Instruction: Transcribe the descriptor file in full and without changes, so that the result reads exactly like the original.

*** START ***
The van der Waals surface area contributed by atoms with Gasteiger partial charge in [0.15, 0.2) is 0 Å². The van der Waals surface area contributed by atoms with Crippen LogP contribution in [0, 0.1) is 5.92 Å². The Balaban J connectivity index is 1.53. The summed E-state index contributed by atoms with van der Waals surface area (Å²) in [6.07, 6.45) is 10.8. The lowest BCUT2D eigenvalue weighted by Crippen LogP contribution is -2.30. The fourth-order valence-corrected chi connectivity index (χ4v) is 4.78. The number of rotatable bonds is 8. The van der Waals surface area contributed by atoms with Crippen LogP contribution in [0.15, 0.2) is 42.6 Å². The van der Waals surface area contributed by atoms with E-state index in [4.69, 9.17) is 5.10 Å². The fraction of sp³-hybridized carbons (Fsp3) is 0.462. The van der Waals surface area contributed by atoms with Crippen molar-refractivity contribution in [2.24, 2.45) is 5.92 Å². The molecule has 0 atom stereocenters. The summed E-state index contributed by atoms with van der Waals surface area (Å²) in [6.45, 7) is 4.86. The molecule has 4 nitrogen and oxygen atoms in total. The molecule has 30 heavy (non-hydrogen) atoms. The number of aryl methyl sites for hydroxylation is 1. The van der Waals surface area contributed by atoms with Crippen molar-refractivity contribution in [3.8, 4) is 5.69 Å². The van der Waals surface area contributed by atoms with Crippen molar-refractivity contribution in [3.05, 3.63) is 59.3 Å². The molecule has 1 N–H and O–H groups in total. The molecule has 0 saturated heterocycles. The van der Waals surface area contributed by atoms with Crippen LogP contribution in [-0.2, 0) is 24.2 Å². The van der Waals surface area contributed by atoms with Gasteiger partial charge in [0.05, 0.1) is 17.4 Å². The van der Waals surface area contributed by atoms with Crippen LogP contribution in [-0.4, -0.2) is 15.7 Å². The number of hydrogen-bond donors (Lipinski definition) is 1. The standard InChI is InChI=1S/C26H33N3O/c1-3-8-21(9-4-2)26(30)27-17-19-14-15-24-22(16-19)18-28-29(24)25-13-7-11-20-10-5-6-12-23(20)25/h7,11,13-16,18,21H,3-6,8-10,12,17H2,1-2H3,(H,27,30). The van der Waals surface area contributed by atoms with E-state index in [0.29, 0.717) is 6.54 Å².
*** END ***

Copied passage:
The van der Waals surface area contributed by atoms with Gasteiger partial charge in [0.15, 0.2) is 0 Å². The van der Waals surface area contributed by atoms with Crippen LogP contribution in [0, 0.1) is 5.92 Å². The Balaban J connectivity index is 1.53. The summed E-state index contributed by atoms with van der Waals surface area (Å²) in [6.07, 6.45) is 10.8. The lowest BCUT2D eigenvalue weighted by Crippen LogP contribution is -2.30. The fourth-order valence-corrected chi connectivity index (χ4v) is 4.78. The number of rotatable bonds is 8. The van der Waals surface area contributed by atoms with Crippen LogP contribution in [0.15, 0.2) is 42.6 Å². The van der Waals surface area contributed by atoms with E-state index in [4.69, 9.17) is 5.10 Å². The fraction of sp³-hybridized carbons (Fsp3) is 0.462. The van der Waals surface area contributed by atoms with Crippen molar-refractivity contribution in [2.24, 2.45) is 5.92 Å². The molecule has 0 atom stereocenters. The summed E-state index contributed by atoms with van der Waals surface area (Å²) in [6.45, 7) is 4.86. The molecule has 4 nitrogen and oxygen atoms in total. The molecule has 30 heavy (non-hydrogen) atoms. The number of aryl methyl sites for hydroxylation is 1. The van der Waals surface area contributed by atoms with Crippen molar-refractivity contribution in [3.8, 4) is 5.69 Å². The van der Waals surface area contributed by atoms with Crippen molar-refractivity contribution in [3.05, 3.63) is 59.3 Å². The molecule has 1 N–H and O–H groups in total. The molecule has 0 saturated heterocycles. The van der Waals surface area contributed by atoms with Crippen LogP contribution in [-0.2, 0) is 24.2 Å². The van der Waals surface area contributed by atoms with Gasteiger partial charge in [0.05, 0.1) is 17.4 Å². The van der Waals surface area contributed by atoms with Crippen LogP contribution in [-0.4, -0.2) is 15.7 Å². The number of hydrogen-bond donors (Lipinski definition) is 1. The standard InChI is InChI=1S/C26H33N3O/c1-3-8-21(9-4-2)26(30)27-17-19-14-15-24-22(16-19)18-28-29(24)25-13-7-11-20-10-5-6-12-23(20)25/h7,11,13-16,18,21H,3-6,8-10,12,17H2,1-2H3,(H,27,30). The van der Waals surface area contributed by atoms with E-state index in [0.29, 0.717) is 6.54 Å².